|SONNY LAUREN HARMON,||
Before BRORBY, KELLY, and MURPHY, Circuit Judges.
After examining the briefs and appellate record, this panel has determined unanimously that oral argument would not materially assist the determination of this appeal. See Fed. R. App. P. 34(a)(2); 10th Cir. R. 34.1(G). The case is therefore ordered submitted without oral argument.
Appellant Sonny Lauren Harmon, a state inmate appearing pro se, appeals the district court's order dismissing his 42 U.S.C. § 1983 action. We exercise our jurisdiction under 28 U.S.C. § 1291 and affirm.
This § 1983 action arises following Mr. Harmon's guilty plea to charges of operating a chop shop, conspiracy to operate a chop shop and possession of a motor vehicle with an altered vehicle identification number. The State of Oklahoma also initiated civil forfeiture proceedings against Mr. Harmon under Oklahoma's Motor Vehicle Chop Shop, Stolen and Altered Property Act (Chop Shop Act), Okla Stat. tit. 47, §§ 1501 - 1508, and seized certain property. Mr. Harmon filed the instant § 1983 action, claiming certain state officials violated his constitutional rights in initiating the civil forfeiture proceeding and seizing his property. Two of the state officials named in Mr. Harmon's § 1983 complaint i.e., the county sheriff and a district attorney filed motions to dismiss the action.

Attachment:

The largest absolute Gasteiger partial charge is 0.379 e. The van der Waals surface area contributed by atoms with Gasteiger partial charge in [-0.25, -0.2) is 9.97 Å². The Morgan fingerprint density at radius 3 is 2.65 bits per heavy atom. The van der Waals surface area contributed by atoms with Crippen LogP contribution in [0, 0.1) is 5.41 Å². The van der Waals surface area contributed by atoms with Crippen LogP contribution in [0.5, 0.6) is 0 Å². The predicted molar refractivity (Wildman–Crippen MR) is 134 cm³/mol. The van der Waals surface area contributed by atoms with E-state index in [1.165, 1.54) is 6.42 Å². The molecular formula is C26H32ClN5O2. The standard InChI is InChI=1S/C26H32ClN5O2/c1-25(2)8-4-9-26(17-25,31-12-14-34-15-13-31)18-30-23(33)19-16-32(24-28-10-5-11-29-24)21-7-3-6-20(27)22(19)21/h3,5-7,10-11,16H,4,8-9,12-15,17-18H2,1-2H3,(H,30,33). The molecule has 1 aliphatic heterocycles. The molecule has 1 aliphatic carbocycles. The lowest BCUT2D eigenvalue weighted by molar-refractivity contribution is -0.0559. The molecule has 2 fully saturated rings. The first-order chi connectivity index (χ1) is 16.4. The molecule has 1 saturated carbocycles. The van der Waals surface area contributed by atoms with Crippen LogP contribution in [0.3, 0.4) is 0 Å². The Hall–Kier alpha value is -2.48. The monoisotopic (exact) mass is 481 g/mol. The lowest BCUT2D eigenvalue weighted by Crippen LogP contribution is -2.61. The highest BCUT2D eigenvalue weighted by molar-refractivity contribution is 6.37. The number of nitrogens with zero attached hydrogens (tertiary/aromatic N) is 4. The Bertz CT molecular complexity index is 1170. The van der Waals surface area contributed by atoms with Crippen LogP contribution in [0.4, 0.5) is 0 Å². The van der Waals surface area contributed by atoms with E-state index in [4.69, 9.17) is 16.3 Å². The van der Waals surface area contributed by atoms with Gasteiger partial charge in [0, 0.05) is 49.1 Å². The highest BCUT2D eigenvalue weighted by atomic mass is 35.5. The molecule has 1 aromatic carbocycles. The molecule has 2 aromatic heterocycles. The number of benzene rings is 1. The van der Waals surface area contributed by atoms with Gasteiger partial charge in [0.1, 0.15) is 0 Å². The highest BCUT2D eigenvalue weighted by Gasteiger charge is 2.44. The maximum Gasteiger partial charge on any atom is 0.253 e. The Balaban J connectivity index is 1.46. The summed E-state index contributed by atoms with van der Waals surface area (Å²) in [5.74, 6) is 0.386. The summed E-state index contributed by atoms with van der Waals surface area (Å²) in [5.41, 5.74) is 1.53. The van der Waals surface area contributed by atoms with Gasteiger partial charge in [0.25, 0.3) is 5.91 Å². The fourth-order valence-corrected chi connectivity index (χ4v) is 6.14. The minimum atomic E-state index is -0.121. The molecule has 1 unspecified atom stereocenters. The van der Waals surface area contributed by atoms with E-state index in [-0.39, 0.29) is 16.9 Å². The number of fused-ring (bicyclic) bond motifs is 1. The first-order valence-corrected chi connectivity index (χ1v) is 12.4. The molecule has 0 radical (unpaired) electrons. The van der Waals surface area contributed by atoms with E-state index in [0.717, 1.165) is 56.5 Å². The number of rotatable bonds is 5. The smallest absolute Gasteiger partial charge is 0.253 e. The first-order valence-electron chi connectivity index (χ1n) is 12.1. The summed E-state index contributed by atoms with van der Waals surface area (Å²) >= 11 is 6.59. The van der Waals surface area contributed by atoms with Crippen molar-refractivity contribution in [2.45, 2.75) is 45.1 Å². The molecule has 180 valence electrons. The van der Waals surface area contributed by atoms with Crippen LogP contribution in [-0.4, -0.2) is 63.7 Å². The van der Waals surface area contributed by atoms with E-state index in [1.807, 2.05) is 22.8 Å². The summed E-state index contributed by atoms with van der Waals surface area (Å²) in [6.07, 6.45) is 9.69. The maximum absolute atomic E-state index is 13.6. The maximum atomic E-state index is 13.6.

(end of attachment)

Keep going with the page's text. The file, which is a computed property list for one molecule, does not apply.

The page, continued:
The district court referred the matter to a magistrate judge who issued an exceedingly thorough and exhaustive Report and Recommendation, recommending the district court grant the county sheriff's and district attorney's motions to dismiss the complaint under Fed. R. Civ. Proc. 12(b)(6) and 12(b)(1), respectively. The magistrate judge began by noting Mr. Harmon voluntarily dismissed without prejudice two other named defendants to wit, a private attorney and the "O.S.B.I.(Agent in Charge)" Next, the magistrate judge found Mr. Harmon's action against the other defendants barred by the statute of limitations, and that no statutory tolling provisions or equitable tolling applied in his case. The magistrate judge also concluded that Mr. Harmon's damage claim against the district attorney in his official capacity was barred by the Eleventh Amendment. Finally, the magistrate judge noted Mr. Harmon failed to identify or serve the county sheriff's deputies whom he generically referred to in his action. Although the period for serving the deputies had expired, the district court nevertheless considered several relevant factors before determining Mr. Harmon failed to show "good cause" warranting an extension of time to serve the deputies.
After Mr. Harmon filed objections thereto, the district court adopted the magistrate judge's Report and Recommendation and dismissed the action with prejudice against the district attorney and sheriff, and without prejudice against the unnamed sheriff's deputies. On appeal, Mr. Harmon raises the same issues raised in his § 1983 complaint and addresses the merits of those issues. He also argues the district court improperly applied the Oklahoma's statute of limitations and failed to toll the limitation period.